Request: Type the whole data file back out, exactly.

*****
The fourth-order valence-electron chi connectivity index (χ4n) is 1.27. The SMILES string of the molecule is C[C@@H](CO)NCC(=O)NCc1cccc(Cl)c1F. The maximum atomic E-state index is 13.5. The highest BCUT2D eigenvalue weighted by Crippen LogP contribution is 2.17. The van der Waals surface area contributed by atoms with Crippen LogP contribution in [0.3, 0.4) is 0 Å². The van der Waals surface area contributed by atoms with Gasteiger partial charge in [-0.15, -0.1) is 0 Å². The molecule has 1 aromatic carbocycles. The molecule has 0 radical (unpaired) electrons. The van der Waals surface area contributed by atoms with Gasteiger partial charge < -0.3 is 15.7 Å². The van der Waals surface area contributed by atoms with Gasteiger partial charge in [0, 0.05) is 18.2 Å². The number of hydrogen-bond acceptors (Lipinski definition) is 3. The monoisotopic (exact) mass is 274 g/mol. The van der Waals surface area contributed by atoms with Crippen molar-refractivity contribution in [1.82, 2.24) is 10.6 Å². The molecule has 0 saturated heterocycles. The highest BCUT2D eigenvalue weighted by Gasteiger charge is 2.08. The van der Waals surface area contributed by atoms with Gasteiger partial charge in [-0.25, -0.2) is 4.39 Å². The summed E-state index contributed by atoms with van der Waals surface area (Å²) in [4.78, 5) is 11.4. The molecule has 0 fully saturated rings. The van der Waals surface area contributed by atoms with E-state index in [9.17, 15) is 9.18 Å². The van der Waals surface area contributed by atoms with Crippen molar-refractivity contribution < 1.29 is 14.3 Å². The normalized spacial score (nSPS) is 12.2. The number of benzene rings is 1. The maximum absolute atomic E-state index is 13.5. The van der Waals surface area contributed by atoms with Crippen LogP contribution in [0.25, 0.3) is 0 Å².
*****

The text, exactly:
The fourth-order valence-electron chi connectivity index (χ4n) is 1.27. The SMILES string of the molecule is C[C@@H](CO)NCC(=O)NCc1cccc(Cl)c1F. The maximum atomic E-state index is 13.5. The highest BCUT2D eigenvalue weighted by Crippen LogP contribution is 2.17. The van der Waals surface area contributed by atoms with Crippen LogP contribution in [0.3, 0.4) is 0 Å². The van der Waals surface area contributed by atoms with Gasteiger partial charge in [-0.15, -0.1) is 0 Å². The molecule has 1 aromatic carbocycles. The molecule has 0 radical (unpaired) electrons. The van der Waals surface area contributed by atoms with Gasteiger partial charge < -0.3 is 15.7 Å². The van der Waals surface area contributed by atoms with Gasteiger partial charge in [0, 0.05) is 18.2 Å². The number of hydrogen-bond acceptors (Lipinski definition) is 3. The monoisotopic (exact) mass is 274 g/mol. The van der Waals surface area contributed by atoms with Crippen molar-refractivity contribution in [1.82, 2.24) is 10.6 Å². The molecule has 0 saturated heterocycles. The highest BCUT2D eigenvalue weighted by Gasteiger charge is 2.08. The van der Waals surface area contributed by atoms with Gasteiger partial charge in [-0.25, -0.2) is 4.39 Å². The summed E-state index contributed by atoms with van der Waals surface area (Å²) in [4.78, 5) is 11.4. The molecule has 0 fully saturated rings. The van der Waals surface area contributed by atoms with E-state index in [9.17, 15) is 9.18 Å². The van der Waals surface area contributed by atoms with Crippen molar-refractivity contribution < 1.29 is 14.3 Å². The normalized spacial score (nSPS) is 12.2. The number of benzene rings is 1. The maximum absolute atomic E-state index is 13.5. The van der Waals surface area contributed by atoms with Crippen LogP contribution in [0.25, 0.3) is 0 Å².